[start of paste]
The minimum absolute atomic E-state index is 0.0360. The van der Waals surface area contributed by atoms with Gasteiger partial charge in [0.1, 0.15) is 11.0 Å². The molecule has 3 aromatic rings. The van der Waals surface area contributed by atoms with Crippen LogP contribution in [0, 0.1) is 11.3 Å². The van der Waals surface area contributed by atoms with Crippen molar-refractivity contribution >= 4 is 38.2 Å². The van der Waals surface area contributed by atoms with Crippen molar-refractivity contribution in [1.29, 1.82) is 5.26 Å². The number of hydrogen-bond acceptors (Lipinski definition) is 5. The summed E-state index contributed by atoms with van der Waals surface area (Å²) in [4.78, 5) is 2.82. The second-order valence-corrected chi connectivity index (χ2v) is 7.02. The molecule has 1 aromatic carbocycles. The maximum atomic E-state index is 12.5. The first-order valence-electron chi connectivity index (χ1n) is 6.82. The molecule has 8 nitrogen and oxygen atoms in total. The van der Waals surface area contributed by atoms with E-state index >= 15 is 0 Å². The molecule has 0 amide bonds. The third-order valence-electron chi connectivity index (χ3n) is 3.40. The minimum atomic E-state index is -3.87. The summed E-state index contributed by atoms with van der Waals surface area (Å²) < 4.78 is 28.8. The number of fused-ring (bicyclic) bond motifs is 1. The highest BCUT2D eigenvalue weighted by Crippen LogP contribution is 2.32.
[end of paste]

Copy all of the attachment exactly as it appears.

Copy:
The minimum absolute atomic E-state index is 0.0360. The van der Waals surface area contributed by atoms with Gasteiger partial charge in [0.1, 0.15) is 11.0 Å². The molecule has 3 aromatic rings. The van der Waals surface area contributed by atoms with Crippen LogP contribution in [0, 0.1) is 11.3 Å². The van der Waals surface area contributed by atoms with Crippen molar-refractivity contribution >= 4 is 38.2 Å². The van der Waals surface area contributed by atoms with Crippen molar-refractivity contribution in [1.29, 1.82) is 5.26 Å². The number of hydrogen-bond acceptors (Lipinski definition) is 5. The summed E-state index contributed by atoms with van der Waals surface area (Å²) in [4.78, 5) is 2.82. The second-order valence-corrected chi connectivity index (χ2v) is 7.02. The molecule has 1 aromatic carbocycles. The maximum atomic E-state index is 12.5. The first-order valence-electron chi connectivity index (χ1n) is 6.82. The molecule has 8 nitrogen and oxygen atoms in total. The van der Waals surface area contributed by atoms with E-state index >= 15 is 0 Å². The molecule has 0 amide bonds. The third-order valence-electron chi connectivity index (χ3n) is 3.40. The minimum atomic E-state index is -3.87. The summed E-state index contributed by atoms with van der Waals surface area (Å²) < 4.78 is 28.8. The number of fused-ring (bicyclic) bond motifs is 1. The highest BCUT2D eigenvalue weighted by Crippen LogP contribution is 2.32.